After the delight of "Whitaker's Wonder," the tone shifts dramatically for the upcoming four-song sequence. The moody, "Joy Follows Suffering," depicts the life of Jesus. I feel like we're with Him as He knowingly contemplates His life-purpose in the garden. There is a particularly moving classical guitar solo in the middle. And while the song is peaceful and elegant, a note of sadness lingers.
"Glory Battle" is a stirring song which Smith says represent spiritual warfare. This anthem is a clash between good and evil, darkness and light. I imagine a landscape like that in The Lord of the Rings during the fight against Sauron. The arrangement becomes imposing, but toward the end the dark notes vanish and the light, airy sounds dominate. The tune seems headed for a quiet ending, but it is not an ending, only a lull, as Smith thrusts us right back into battle with driving beats and racing strings. "Glory Battle" has a punctuated, punchy ending that moves into a desolate sound like wind in the desert.
Thus begins "Atonement," which has some of the prettiest piano work I've ever heard, from Smith or anyone else. This piece is an aural representation of the death of Christ. It begins with minor key sounds but eventually brightens. There are two distinct sections to the song, suggested by producer David Hamilton. This is a technique that Chopin used to convey a broad range of emotion and evoke an emotional response in the listener. The track ends on a victorious note before the orchestra bounces into "Redemption," the final segment of the four-part sequence.
"Redemption" weaves together two very different sounds: bouncy Americana and an Old West celebratory romp. I picture lace-up boots and hoop skirts whirling and twirling in celebration. Near the song's end, there is a tinkling of bells, like a sprinkling of fairy dust, which soon swells into a joyous brightness, like the bursting forth of a grand sunrise. What an apt representation for the victory and glory won for us through Christ's triumph over death!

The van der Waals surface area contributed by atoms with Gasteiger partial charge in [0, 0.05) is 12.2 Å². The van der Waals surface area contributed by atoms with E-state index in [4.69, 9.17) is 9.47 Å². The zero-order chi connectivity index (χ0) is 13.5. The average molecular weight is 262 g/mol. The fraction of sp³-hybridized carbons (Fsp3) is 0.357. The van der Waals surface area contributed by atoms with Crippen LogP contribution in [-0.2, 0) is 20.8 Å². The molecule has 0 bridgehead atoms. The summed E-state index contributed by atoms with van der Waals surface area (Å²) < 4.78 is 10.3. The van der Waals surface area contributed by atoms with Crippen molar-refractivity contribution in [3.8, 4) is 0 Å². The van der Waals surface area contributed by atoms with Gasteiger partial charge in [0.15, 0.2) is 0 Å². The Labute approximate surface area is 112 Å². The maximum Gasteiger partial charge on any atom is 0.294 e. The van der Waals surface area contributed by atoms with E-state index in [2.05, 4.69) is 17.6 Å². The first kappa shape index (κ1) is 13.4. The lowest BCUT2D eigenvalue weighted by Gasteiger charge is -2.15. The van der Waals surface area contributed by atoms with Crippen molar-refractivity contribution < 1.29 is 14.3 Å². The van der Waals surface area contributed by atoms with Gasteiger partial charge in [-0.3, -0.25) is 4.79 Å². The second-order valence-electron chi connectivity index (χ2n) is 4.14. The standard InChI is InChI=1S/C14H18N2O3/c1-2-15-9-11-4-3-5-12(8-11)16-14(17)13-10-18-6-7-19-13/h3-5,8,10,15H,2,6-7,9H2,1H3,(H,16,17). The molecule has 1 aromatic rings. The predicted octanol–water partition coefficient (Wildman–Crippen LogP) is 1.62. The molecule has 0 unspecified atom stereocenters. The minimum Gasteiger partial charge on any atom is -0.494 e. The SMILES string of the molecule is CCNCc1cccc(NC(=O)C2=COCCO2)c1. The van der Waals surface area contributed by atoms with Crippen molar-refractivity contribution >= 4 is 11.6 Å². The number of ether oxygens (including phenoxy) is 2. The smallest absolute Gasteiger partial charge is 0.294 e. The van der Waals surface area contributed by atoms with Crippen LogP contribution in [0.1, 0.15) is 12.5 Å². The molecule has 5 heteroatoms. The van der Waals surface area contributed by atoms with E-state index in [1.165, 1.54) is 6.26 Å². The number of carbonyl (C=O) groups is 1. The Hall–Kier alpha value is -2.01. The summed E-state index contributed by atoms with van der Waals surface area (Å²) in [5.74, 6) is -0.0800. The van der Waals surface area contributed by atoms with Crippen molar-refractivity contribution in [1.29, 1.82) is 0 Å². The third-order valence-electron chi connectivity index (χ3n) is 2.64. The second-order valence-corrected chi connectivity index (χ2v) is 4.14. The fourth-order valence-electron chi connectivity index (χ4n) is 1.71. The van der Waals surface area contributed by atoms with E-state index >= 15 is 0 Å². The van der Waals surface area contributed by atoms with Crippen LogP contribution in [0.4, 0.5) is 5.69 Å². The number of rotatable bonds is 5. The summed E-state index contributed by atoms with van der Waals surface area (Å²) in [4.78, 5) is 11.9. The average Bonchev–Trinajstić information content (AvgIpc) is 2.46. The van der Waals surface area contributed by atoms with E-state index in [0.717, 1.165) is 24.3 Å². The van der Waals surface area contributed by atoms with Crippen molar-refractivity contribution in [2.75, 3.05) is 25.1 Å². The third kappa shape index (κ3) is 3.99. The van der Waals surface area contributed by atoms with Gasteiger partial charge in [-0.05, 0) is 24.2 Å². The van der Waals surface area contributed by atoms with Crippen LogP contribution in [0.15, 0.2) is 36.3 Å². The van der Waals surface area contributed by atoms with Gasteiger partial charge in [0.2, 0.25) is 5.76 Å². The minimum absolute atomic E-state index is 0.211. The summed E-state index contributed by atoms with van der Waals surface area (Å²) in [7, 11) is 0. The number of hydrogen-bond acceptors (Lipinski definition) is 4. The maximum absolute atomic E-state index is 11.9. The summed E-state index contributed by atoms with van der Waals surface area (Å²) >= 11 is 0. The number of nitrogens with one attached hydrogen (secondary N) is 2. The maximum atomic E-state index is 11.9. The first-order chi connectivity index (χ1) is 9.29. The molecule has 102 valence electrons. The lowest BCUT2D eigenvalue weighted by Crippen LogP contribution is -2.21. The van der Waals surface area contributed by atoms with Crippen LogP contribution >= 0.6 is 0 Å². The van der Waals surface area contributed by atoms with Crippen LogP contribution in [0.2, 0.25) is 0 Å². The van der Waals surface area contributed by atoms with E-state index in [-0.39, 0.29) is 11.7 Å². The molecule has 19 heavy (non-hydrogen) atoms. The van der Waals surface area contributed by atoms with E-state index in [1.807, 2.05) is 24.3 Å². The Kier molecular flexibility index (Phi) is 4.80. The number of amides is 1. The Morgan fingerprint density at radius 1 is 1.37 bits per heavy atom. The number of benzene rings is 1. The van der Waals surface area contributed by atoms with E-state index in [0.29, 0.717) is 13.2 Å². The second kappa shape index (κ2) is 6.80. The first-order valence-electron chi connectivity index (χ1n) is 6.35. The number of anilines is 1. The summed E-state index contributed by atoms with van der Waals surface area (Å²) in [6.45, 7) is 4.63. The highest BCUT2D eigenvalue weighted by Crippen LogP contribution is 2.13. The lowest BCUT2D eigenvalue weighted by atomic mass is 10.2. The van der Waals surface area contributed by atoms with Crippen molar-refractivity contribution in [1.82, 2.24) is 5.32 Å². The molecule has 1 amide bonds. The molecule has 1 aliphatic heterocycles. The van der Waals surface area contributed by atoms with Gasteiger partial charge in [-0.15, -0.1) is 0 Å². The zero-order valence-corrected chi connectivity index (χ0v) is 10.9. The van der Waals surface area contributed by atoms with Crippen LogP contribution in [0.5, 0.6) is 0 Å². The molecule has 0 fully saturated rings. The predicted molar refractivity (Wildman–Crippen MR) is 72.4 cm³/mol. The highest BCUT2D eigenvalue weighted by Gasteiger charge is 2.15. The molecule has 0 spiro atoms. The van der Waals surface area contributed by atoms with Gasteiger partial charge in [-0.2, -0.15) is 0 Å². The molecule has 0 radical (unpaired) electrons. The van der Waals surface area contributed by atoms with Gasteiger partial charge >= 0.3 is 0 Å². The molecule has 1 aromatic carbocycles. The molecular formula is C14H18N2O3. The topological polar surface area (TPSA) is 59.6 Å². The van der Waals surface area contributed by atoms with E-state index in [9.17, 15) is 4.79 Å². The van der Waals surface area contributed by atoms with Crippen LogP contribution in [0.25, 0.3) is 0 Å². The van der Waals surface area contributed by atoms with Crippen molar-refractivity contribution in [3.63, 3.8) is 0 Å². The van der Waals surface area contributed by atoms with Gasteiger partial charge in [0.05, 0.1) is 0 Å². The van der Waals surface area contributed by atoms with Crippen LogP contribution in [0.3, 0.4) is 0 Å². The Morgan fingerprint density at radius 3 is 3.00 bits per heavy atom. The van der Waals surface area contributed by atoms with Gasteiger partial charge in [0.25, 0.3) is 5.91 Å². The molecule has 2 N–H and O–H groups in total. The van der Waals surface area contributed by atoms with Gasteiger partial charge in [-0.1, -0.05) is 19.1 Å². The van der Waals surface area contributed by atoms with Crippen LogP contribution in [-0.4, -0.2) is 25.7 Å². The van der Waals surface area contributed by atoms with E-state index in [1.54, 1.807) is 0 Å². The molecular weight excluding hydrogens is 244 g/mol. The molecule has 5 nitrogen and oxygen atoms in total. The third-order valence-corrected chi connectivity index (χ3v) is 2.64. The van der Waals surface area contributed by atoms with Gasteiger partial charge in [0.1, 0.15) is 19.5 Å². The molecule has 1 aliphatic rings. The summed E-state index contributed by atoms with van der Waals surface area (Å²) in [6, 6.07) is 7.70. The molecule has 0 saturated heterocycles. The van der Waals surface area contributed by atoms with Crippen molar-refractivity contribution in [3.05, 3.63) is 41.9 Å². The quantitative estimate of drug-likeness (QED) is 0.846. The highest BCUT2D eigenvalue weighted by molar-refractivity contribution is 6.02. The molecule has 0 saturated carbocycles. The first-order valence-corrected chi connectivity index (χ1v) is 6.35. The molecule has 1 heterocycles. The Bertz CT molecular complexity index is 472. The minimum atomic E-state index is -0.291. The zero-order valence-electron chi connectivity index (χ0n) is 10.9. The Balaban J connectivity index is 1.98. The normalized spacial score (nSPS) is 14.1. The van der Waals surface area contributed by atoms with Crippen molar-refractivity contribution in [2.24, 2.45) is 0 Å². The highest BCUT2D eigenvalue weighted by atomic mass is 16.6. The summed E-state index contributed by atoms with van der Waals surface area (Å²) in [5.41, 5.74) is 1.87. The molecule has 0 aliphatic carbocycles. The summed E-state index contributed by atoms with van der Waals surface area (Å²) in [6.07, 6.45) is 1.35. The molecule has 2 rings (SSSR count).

Michael W. Smith wraps things up by returning home for "The Romance," another gentle love song for Debbie, his wife of thirty years. The song is romantic and lush, and the listener feels wrapped in a loving embrace. Need I say more?
The album closes with a two-part piece. "The Tribute" was written to commemorate the 60th wedding anniversary of George H.W. Bush and Barbara Bush, and Smith played it for the former First Couple at the White House. From "The Tribute," he subtly shifts into an instrumental version of "Agnus Dei." You'll find yourself breathing slowly and deeply until, as the quiet song breaks open to the glory of God, your meditative spirit bubbles over into spontaneous song and praise. Worthy is the Lamb, indeed!
While it may not be a standard lyrical project from Michael W. Smith, Glory is worth repeated listens. The album is by turns contemplative, majestic, somber, romantic, joyful, and playful. But it is always melodic and filled with feeling and passion, fueled by Smith's God-given talent and enthusiasm for music, as well as by his thankfulness for the blessings bestowed by a loving Creator. To listen to Smitty's newest record is to be filled with awe and wonder. The music is the perfect backdrop for the holidays. Play it while you're working on a project for a special someone, or while you're baking cookies or wrapping gifts. You'll feel the magic of the Season--a magic that comes from the miracle of Christ's birth and the beauty of His loving sacrifice.